An unknown distribution has a mean of 45 and a standard deviation of eight. A sample size of 50 is drawn randomly from the population. Find the probability that the sum of the 50 values is more than 2,400.

### Using the TI-83, 83+, 84, 84+ Calculator

To find percentiles for sums on the calculator, follow these steps.

2^{nd} DIStR

3:invNorm
*k* = invNorm (area to the left of *k*, (*n*)(mean), $\text{(}\sqrt{n})$(standard deviation))

where:

*k*is the*k*^{th}percentile*mean*is the mean of the original distribution*standard deviation*is the standard deviation of the original distribution*sample size*=*n*

### Example 7.6

In a recent study reported Oct. 29, 2012 on the Flurry Blog, the mean age of tablet users is 34 years. Suppose the standard deviation is 15 years. The sample of size is 50.

- What are the mean and standard deviation for the sum of the ages of tablet users? What is the distribution?
- Find the probability that the sum of the ages is between 1,500 and 1,800 years.
- Find the 80
^{th}percentile for the sum of the 50 ages.

#### Solution 1

*Î¼*=_{Î£x}*nÎ¼*= 50(34) = 1,700 and_{x}*Ïƒ*= $\sqrt{n}$_{Î£x}*Ïƒ*= $(\sqrt{\text{50}}\text{)}$(15) = 106.07_{x}

The distribution is normal for sums by the central limit theorem.*P*(1500 < Î£*x*< 1800) =`normalcdf`

(1,500, 1,800, (50)(34), $(\sqrt{\text{50}}\text{)}$(15)) = 0.7974- Let
*k*= the 80^{th}percentile.*k*=`invNorm`

(0.80,(50)(34),$(\sqrt{\text{50}}\text{)}$(15)) = 1,789.3

### Try It 7.6

In a recent study reported Oct.29, 2012 on the Flurry Blog, the mean age of tablet users is 35 years. Suppose the standard deviation is ten years. The sample size is 39.

- What are the mean and standard deviation for the sum of the ages of tablet users? What is the distribution?
- Find the probability that the sum of the ages is between 1,400 and 1,500 years.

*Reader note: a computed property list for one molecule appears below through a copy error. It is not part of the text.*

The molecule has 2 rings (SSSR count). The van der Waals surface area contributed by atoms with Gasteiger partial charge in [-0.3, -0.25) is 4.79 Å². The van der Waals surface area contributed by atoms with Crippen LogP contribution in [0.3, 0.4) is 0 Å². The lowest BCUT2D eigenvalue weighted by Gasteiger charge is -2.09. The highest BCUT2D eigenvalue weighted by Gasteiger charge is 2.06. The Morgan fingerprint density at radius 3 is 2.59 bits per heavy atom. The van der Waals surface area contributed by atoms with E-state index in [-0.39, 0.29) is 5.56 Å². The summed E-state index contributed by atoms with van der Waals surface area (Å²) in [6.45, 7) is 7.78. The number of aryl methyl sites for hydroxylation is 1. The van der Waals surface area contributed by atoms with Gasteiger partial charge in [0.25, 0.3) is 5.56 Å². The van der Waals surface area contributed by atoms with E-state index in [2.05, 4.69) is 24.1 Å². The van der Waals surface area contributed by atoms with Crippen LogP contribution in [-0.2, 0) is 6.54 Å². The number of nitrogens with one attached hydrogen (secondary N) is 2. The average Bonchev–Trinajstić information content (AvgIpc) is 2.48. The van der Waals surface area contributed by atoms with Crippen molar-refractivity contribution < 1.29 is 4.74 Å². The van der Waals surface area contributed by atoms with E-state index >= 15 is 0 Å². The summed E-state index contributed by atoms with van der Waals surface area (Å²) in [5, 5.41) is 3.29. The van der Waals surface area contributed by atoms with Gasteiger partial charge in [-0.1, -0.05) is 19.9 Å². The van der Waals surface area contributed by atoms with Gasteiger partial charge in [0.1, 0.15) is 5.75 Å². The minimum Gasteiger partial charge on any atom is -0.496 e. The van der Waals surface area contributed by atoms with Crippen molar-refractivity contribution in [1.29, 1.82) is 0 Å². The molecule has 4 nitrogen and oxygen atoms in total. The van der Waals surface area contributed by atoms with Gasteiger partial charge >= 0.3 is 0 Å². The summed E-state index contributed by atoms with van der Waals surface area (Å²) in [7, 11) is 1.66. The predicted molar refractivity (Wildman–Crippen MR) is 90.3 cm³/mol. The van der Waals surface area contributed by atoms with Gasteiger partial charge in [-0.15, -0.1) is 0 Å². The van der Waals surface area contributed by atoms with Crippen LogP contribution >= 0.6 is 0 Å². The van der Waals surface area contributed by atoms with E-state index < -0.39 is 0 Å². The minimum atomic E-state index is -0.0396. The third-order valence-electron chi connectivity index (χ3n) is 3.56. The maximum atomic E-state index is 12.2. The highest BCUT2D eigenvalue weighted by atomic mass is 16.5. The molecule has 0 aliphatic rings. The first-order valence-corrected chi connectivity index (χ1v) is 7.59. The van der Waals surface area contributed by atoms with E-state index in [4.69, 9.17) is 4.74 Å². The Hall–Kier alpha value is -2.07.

- Find the 90
^{th}percentile for the sum of the 39 ages.

### Example 7.7

The mean number of minutes for app engagement by a tablet user is 8.2 minutes. Suppose the standard deviation is one minute. Take a sample of size 70.

- What are the mean and standard deviation for the sums?
- Find the 95
^{th}percentile for the sum of the sample. Interpret this value in a complete sentence. - Find the probability that the sum of the sample is at least ten hours.

#### Solution 1

*Î¼*=_{Î£x}*nÎ¼*= 70(8.2) = 574 minutes and_{x}*Ïƒ*= $\left(\sqrt{n}\right)\left({\mathrm{\xcf\u0192}}_{x}\right)$ = $(\sqrt{\text{70}}\text{)}$(1) = 8.37 minutes_{Î£x}- Let
*k*= the 95^{th}percentile.*k*= invNorm (0.95,(70)(8.2),$(\sqrt{\text{70}}\text{)}$(1)) = 587.76 minutes

Ninety five percent of the sums of app engagement times are at most 587.76 minutes. - ten hours = 600 minutes
*P*(Î£*x*â‰¥ 600) =`normalcdf`

(600,E99,(70)(8.2),$(\sqrt{\text{70}}\text{)}$(1)) = 0.0009

### Try It 7.7

The mean number of minutes for app engagement by a table use is 8.2 minutes. Suppose the standard deviation is one minute. Take a sample size of 70.

- What is the probability that the sum of the sample is between seven hours and ten hours? What does this mean in context of the problem?
- Find the 84
^{th}and 16^{th}percentiles for the sum of the sample. Interpret these values in context.